"I believe there are cells in the United States, or at least people who aspire to create cells in the United States," Renuart said in an interview with The Associated Press. "To assume that there are not those cells is naive and so we have to take that threat seriously."

As for attacks, he added: "Am I concerned that this will happen this summer? I have to be concerned that it could happen any day."

This is shameful.

Later: And this, "Airports warned about terror dry runs."

(CBS/AP) "U.S. officials stress that this is a routine advisory – one of about 90 similar "bulletins" the TSA has circulated to its workers since January."

But this one, issued July 20th, happens to get coverage today.

Did you get the message?

According to Iraqslogger, President Bush used the phrase "Al Qaeda" 85 times in his 30 minute speech today.

Picture of the Day - 3

(At least take the American flag off your lapel when you perjure yourself, sir.)

Attorney General Alberto Gonzales is sworn in to testify before the Senate Judiciary Committee, July 24, 2007. (Molly Riley/Reuters)

Political bits

From Rawstory's coverage of the Al Gonzales hearing today,
(Sheldon Whitehouse) then pointed to a May 4, 2006 memorandum signed by Gonzales which showed that the Office of the Vice President had been granted parallel privileges with the Executive Office of the President on communicating directly with the Justice Department's staff on criminal and civil matters.

"What - on earth - business does the Office of the Vice President have in the internal workings of the Department of Justice with respect to criminal investigations, civil investigations, and ongoing matters?" the Senator asked.

Gonzales was stumped, "As a general matter, I would say that's a good question."

That would give Cheney's office access to the updates on cases at the very moment that Karl Rove was on the indictment bubble and Libby was doing pretrial procedurals. (That is a good question!)

(ThinkProgress) Also at the hearing, Arlen Specter vaguely threatened Al Gonzales with a Special Prosecutor. (Big headlines, but Specter will wuss out like he always does.)

(AP) Fred Thompson shakes up campaign staff. (Trouble in paradise for the still unannounced Thompson?)

(Politico) Another look at the Dem fundraising advantage.

And, I thought this bit on the Daily Show was pretty funny.

State secrets

From the press briefing this AM about Bush's speech on AIQ.
Q But did you declassify materials specifically to deliver it today?

MR. SNOW: Yes, there are a handful of things we're declassifying for today.

Just how secret were these facts that they were declassified for a presidential rallying speech?

He's a tricky little SOB

The reason Bush is talking about Al Qaeda in Iraq right now is to deflect the argument away from the fact that the Iraqi Parliament is about to begin their month long vacation.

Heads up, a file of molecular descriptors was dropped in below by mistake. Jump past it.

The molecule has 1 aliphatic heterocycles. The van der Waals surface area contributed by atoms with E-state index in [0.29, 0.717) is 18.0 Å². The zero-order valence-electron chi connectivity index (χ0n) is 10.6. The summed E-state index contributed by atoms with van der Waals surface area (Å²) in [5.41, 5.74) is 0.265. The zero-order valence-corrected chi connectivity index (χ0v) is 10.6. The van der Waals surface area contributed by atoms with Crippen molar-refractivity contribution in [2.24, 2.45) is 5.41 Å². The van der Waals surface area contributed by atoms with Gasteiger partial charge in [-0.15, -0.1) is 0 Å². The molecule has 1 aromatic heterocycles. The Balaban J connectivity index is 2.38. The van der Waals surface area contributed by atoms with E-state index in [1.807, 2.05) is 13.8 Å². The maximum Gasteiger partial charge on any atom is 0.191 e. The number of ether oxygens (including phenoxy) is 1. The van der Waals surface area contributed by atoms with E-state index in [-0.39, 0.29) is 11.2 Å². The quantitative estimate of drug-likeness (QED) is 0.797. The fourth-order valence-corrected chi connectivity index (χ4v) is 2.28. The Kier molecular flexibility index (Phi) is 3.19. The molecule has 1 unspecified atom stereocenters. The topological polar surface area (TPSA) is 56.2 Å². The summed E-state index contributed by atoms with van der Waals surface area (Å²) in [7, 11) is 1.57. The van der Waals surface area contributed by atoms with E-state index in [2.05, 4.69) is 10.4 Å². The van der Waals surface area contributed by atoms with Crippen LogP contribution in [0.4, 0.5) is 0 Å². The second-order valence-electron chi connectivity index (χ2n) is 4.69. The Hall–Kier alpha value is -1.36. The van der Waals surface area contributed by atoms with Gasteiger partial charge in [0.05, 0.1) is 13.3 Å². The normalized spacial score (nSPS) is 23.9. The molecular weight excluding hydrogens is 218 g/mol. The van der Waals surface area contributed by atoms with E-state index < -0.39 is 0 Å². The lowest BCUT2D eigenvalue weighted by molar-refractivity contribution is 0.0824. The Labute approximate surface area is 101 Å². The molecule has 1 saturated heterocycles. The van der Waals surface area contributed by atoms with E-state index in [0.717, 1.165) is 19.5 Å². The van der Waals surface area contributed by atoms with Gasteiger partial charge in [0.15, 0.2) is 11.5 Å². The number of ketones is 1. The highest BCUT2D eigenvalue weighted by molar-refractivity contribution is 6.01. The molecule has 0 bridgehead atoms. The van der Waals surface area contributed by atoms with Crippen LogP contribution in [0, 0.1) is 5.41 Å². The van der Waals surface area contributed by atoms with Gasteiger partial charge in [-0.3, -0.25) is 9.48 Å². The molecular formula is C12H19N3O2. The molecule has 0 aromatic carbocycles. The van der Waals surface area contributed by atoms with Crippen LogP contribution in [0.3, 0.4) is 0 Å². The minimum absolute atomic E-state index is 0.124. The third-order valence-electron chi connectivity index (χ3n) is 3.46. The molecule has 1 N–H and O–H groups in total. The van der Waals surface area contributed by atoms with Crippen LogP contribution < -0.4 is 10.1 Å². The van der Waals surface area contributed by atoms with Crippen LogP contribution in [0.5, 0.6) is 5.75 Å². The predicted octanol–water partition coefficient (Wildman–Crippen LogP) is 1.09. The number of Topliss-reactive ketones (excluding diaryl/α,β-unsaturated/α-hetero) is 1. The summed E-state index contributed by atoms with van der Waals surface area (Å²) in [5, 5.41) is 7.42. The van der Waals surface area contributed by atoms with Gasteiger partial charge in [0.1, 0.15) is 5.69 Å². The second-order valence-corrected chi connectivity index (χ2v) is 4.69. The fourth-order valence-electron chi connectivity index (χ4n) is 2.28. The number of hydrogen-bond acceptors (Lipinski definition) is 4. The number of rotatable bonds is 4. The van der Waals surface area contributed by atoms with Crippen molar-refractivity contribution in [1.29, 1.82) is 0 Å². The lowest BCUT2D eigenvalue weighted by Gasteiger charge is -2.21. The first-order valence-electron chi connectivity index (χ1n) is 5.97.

This "Al Qaeda in Iraq related to Bin Laden" debate is intended to mask the real underlying political failures that continue the stagnation of Iraq.

It serves to frame a military answer to a political problem.

(Have you ever heard someone's patriotism challenged for not supporting the State Dept.?)

Later: Of course, it could also be a means to push the Gonzales hearing today down the page.

Picture of the Day

(U.S. and Iranian diplomats meet at Iraqi Prime Minister Nouri al-Maliki's office in Baghdad, Iraq, Tuesday, July 24, 2007. (AP Photo/Iraqi Government))

(AP) "An Iraqi official who was present at the meeting room said Crocker and Qomi were involved in a heated exchange early in the talks.

Crocker confronted the Iranians with charges that Tehran was supporting Shiite militiamen killing U.S. troops, providing them with weapons and training.....

Qomi dismissed the allegations, saying the Americans had no proof."


(AFP) "A suicide car bomb exploded across the street from a children's hospital in the Iraqi city of Hilla on Tuesday, killing at least 26 people and wounding 69, police and medical officials said..... hours before the US ambassador to Iraq and his Iranian counterpart met."

(FT) "Despite pressure from Washington and Nouri al-Maliki, the prime minister, Iraq’s parliament appeared poised on Sunday to adjourn for the month of August, with debate on critical laws including draft oil legislation delayed until September." (Might I recommend getting out of the country for awhile?)

(AP) The US and Iraqis are blockading Husseiniyah, a Mahdi town just NE of Baghdad.
The Shiite-dominated parliament has said al-Maliki should intervene to end the crackdown.... The town is dominated by the Mahdi Army.... and straddles the highway to Baqouba, where U.S. forces are in the second month of a drive to cleanse that region of al-Qaida in Iraq.....

Lt. Col. Michael Donnelly, spokesman for U.S. forces north of Baghdad, said American and Iraqi forces were now allowing "commercial vendors to bring food to the south of Husseiniyah. Civilians are authorized to walk to these vendors to buy food. Donkey carts may be used, but no vehicle movement is authorized. We are also allowing civilians that need medical aid, to walk to the Hamid Shaub Hospital for free treatment.